In his recent book, John Loftus argues that we ought to stop teaching philosophy of religion. This is not an extended review of the book; I might read it in the future and write a more fleshed out review, but rather a response to the excerpt (in the link above) that Hemant Mehta posted recently; it is an argument that I’ve heard before, though I’m sure Loftus’ articulation is somewhat more developed than the versions I’ve heard in passing.
A quick caveat; I’m currently TAing a course in philosophy of religion. I am not myself particularly interested in religion, and (as I’ll discuss) I have some sympathies to Loftus’ criticism of the state of the discipline.
The major concern is that Loftus’ characterization of philosophy of religion strikes me as just flatly wrong. There are a number of pragmatic and pedagogical reasons to teach philosophy of religion. (It gets students, most of whom are religious, motivated to look carefully at philosophical problems; it helps non-religious students understand the history and anthropology of religion and philosophy; it allows professors to cover a broad array of topics in other philosophical sub-disciplines with a unifying subject matter; etc.) Suppose that these sorts of considerations aren’t enough. As Loftus responds in his own discussion:
“The precise nature of my call is to end the philosophy of religion discipline in secular universities. It basically follows the same strategy Dr. Hector Avalos advocates in his book titled The End of Biblical Studies. Avalos argues that religion professors and those teaching in biblical studies departments should tell their students the truth about the Bible even though it’s considered sacred to many of them. Essentially his call is to debunk the Bible for the good of any future society we might have. So similarly, I’m calling upon philosophy of religion professors to do likewise with the arguments to the existence of God.”
There are parts of this to which I must admit I am very sympathetic; I think Loftus is right that the arguments to the existence of God fail, and fail fairly spectacularly. I think that the arguments, further, are generally pretty bad philosophy. (There are some exceptions, but as a general assessment of the discipline, I’m inclined to spot Loftus this point of criticism.)
I’m a bit skeptical of Loftus’ characterization of philosophy of religion, and this is partly because I’ve spent a lot of time in philosophy of religion classes at secular universities, interacting with friends who are taking introductory level courses, and now going through the process of teaching such a course. I know of cases like what Loftus describes, where a professor at a secular university confuses his class for a Campus Crusade for Christ meeting; but I don’t know if that’s a problem with teaching the subject matter so much as an observation that some people are bad at their jobs.
I’m inclined to spot Loftus this point, as well, though. Because one might imagine that if the problem were pervasive enough and localized enough to philosophy of religion, he might be justified in making this sort of claim. I think this is probably not so, and that the best explanation is that I’m biased by working with pretty good professors and his experience involves working with and hearing about pretty bad ones, but it’s the sort of thing that one could collect empirical evidence about and evaluate.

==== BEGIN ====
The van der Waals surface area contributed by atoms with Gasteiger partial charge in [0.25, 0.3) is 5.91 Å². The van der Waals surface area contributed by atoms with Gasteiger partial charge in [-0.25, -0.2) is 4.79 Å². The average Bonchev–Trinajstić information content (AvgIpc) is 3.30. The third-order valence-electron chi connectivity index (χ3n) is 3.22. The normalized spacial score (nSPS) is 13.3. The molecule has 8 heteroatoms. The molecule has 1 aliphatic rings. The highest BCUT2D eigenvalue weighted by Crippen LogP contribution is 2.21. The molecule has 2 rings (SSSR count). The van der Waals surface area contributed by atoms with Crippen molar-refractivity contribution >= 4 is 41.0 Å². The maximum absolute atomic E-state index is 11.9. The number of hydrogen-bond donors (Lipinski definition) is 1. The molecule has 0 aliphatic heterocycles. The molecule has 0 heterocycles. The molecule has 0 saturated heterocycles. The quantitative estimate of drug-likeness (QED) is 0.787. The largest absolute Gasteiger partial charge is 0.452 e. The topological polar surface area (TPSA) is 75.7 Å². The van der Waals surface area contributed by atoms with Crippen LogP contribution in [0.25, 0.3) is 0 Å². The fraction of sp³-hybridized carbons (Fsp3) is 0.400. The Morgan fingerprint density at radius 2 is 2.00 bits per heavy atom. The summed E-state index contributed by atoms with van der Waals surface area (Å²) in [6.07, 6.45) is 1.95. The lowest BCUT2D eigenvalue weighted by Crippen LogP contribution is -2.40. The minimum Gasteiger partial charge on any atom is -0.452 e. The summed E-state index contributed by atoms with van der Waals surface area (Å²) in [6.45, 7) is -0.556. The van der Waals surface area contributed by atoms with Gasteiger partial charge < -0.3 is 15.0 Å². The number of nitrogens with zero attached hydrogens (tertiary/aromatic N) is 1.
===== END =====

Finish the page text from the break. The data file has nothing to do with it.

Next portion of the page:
The more serious problem is that, even if I bought all of this, it doesn’t seem like this implies that we ought to abolish philosophy of religion. Similarly, nothing Avalos says in that discussion suggests that we ought to abolish Biblical Studies; rather, we (meaning those who teach philosophy of religion) ought to do a better job at establishing standards and practices for teaching. We should aspire to be James Kugel rather than a Sunday school preacher; we should aspire to be the late greats Richard Gale or Hilary Putnam, rather than… well… the folks Loftus studied with at Lincoln Christian University or Trinity Evangelical Divinity School.
Like teaching about safe sex, teaching students about how to make better arguments, giving them the skills to make and evaluate arguments about the things that interest them, is important. Given that, like sex, we can reasonably expect students to have discussions about God at 3am in the dorms, we ought to (like sex) do our best to ensure that they make good decisions and avoid disastrous consequences.
If the suggestion that Loftus has in mind is that we (again, those who teach philosophy of religion) ought to express our own skepticism and attitudes and dismissal of bad arguments more widely, then I suppose I’m somewhat sympathetic. It is useful for students to be aware that many of the arguments they are hearing on apologetics message boards are not just philosophically specious, but also very bad… however, my experience as a student and teacher suggests that just pointing out that arguments are bad is not the best way to engage students. Rather, the goal has to be to illustrate why the arguments are bad, and ultimately that requires (at least initially) entertaining the possibility that they might not be bad, interpreting them charitably, and evaluating them critically. That’s not really localized to philosophy of religion; that’s just a matter of what it is to teach philosophy well.